However, there are several disadvantages of these functions. First, they make the JCR-SQL2 language less "SQL-like", since SQL-92 and -99 don't define these kinds of functions. (There are aggregate functions, like COUNT, SUM, etc., but they are not terribly analogous.) This means that applications that use SQL and SQL-like query languages are less likely to be able to build and issue JCR-SQL2 queries.

A second disadvantage of these functions is that JCR-SQL2 does not allow them to be used within the SELECT clause. As a result, the location-related and score information cannot be included as columns of values in the QueryResult rows. Instead, a client can only access this information by obtaining the Node object(s) for each row. Relying upon both the result set and additional Java objects makes it difficult to use.

For example, ModeShape's JDBC driver is designed to enable JDBC-aware applications to query repository content using JCR-SQL2 queries. The standard JDBC API cannot expose the Node objects, so the only way to return the path-related and score information is through additional columns in the result. While such columns could "magically" appear in the result set, doing this is not compatible with JDBC applications that dynamically build queries based upon database metadata. Such applications require the columns to be properly described in database metadata, and the columns need to be used within queries.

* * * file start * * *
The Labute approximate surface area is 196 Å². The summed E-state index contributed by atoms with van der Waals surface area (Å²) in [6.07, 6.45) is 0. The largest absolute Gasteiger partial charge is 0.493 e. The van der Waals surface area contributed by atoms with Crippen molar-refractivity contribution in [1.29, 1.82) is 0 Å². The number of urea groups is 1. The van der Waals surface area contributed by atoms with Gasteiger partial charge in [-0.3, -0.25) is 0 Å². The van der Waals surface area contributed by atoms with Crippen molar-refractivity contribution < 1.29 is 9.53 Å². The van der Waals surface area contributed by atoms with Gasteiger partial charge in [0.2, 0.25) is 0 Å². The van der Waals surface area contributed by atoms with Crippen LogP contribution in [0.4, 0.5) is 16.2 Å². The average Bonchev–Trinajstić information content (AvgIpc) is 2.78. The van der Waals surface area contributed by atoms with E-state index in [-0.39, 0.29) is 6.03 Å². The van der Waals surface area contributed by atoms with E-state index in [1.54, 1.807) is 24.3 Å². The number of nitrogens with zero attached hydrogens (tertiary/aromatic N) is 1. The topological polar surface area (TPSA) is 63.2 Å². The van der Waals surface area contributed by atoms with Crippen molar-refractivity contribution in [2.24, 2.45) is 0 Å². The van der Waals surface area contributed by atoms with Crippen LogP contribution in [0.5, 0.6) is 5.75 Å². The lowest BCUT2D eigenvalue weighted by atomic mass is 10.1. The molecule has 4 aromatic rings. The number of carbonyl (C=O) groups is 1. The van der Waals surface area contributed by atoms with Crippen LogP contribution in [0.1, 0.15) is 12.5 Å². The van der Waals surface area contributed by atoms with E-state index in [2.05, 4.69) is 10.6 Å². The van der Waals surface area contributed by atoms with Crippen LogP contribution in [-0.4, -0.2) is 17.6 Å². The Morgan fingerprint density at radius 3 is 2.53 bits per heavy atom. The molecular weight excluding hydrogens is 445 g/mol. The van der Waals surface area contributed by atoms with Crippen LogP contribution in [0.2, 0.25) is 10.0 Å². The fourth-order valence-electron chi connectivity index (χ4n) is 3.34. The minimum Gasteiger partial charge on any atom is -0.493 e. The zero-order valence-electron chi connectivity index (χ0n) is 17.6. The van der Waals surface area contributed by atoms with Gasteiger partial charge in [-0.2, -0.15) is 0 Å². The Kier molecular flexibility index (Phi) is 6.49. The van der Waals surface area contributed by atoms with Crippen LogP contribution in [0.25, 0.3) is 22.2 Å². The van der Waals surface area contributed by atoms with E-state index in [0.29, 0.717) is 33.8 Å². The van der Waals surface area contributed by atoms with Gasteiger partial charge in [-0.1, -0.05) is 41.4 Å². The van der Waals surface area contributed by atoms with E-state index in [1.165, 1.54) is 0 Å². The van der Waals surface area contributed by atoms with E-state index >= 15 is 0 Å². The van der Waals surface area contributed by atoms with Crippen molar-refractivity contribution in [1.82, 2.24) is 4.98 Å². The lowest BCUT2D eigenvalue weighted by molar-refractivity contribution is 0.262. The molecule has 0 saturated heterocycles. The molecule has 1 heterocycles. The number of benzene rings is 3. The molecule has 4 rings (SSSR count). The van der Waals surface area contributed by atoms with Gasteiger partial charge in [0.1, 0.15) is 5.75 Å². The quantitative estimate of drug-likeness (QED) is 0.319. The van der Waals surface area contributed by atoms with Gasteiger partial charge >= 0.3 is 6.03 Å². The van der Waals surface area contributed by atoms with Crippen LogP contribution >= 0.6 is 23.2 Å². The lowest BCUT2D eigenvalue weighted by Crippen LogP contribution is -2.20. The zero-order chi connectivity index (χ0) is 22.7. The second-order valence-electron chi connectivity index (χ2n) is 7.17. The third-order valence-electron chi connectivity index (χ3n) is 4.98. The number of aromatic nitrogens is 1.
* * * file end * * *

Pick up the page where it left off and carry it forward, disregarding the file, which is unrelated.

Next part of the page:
ModeShape attempts to solve these issues by directly supporting a number of "pseudo-columns" within JCR-SQL2 queries, wherever columns can be used. These "pseudo-columns" include:

  • jcr:score is a column of type DOUBLE that represents the full-text search score of the node, which is a measure of the node's relevance to the full-text search expression. ModeShape does compute the scores for all queries, though the score for rows in queries that do not include a full-text search criteria may not be reliable.
  • jcr:path is a column of type PATH that represents the normalized path of a node, including same-name siblings. This is the same as what would be returned by the getPath() method of Node. Examples of paths include "/jcr:system" and "/foo/bar[3]".
  • jcr:name is a column of type NAME that represents the node name in its namespace-qualified form using namespace prefixes and excluding same-name-sibling indexes. Examples of node names include "jcr:system", "jcr:content", "ex:UserData", and "bar".